While we may see the effects of these executive orders in the long term, it is likely that changes in the near future will focus on rules that already have not proven impactful or controversial as these will be the easiest to repeal. Businesses may expect to see some deregulation in the coming years, and can look towards relevant agencies to provide input on how to move forward with certain regulations. For the printing industry, agencies such as the Department of Labor, the Environmental Protection Agency, the Small Business Administration and the Occupational Health and Safety Administration may potentially be looking at repealing or modifying relevant regulations.

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    Many agencies are already working on preemptively preparing or implementing these changes behind the scenes. The Department of Labor, for example, has already begun establishing a task force and looking at regulatory reform. While the department has not announced which rules they will be investigating for review, a representative from the department stated that the two-for-one regulatory executive order has not been an impediment for them so far. The department is looking at mechanisms for stakeholder input, which will likely be in the form of roundtables or forums.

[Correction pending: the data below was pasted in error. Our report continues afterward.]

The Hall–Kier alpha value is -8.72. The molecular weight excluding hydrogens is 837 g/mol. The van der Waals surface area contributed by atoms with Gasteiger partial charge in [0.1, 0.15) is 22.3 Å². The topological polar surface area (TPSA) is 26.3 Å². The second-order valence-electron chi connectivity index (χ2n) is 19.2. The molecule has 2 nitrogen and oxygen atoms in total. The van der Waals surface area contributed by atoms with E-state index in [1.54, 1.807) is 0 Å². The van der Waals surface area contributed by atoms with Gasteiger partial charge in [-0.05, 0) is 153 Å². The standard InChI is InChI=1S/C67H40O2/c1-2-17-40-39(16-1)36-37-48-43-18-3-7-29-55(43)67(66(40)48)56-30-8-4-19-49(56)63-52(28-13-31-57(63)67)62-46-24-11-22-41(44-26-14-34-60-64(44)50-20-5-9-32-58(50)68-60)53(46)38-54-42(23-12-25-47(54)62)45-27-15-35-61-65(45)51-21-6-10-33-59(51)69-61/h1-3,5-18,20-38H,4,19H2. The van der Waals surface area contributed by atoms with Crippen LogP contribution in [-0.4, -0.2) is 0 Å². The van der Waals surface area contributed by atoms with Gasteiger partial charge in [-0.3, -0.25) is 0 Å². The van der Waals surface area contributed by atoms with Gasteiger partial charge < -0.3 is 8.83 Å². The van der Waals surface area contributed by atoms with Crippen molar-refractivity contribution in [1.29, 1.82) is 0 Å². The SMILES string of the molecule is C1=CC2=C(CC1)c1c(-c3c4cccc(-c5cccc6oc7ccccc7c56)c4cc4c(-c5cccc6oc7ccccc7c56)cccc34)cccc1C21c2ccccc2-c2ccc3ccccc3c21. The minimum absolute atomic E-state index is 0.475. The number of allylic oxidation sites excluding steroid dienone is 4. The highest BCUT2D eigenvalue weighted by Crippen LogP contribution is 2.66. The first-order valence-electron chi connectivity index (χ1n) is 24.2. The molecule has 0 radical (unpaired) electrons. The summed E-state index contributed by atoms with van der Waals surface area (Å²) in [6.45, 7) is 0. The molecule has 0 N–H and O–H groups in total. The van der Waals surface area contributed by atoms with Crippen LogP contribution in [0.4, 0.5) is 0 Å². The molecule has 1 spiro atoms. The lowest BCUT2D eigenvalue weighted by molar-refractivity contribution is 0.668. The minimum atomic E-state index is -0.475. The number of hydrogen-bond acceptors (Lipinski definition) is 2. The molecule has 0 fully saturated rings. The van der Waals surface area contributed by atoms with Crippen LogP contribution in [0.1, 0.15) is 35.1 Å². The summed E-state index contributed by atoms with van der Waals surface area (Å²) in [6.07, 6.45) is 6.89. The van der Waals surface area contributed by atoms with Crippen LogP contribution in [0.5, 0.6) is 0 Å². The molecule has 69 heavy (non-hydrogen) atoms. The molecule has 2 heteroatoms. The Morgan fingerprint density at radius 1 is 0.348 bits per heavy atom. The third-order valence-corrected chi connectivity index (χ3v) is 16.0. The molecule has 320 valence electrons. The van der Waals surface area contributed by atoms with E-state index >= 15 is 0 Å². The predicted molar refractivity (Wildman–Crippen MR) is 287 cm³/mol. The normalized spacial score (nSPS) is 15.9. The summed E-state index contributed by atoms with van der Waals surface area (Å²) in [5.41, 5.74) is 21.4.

SGIA has been active in ensuring our industry has a voice in the reforms that will take place in the coming years. In March 2017, the US Department of Commerce issued a public notice in the Federal Register calling for the manufacturing sector to submit comments on the impact of federal regulations on domestic manufacturing. SGIA, in conjunction with the Printing Industries of America and Flexographic Technical Association, stated in its comments that printing trade associations have long supported the development and implementation of programs and initiatives addressing the streamlining of regulations for printing operations. These programs would ideally provide a cost-effective solution to compliance with all regulatory initiatives.

    In April 2017, SGIA attended a stakeholder meeting held by the Environmental Protection Agency (EPA). The purpose of this meeting was to allow the public to comment on rules under the EPA that should be repealed, replaced, or modified as a result of Executive Order 13777. As SGIA's VP of Government & Business Information, I addressed rules that are burdensome for the printing industry, such as national emissions standards and the spill prevention, control and countermeasure rule.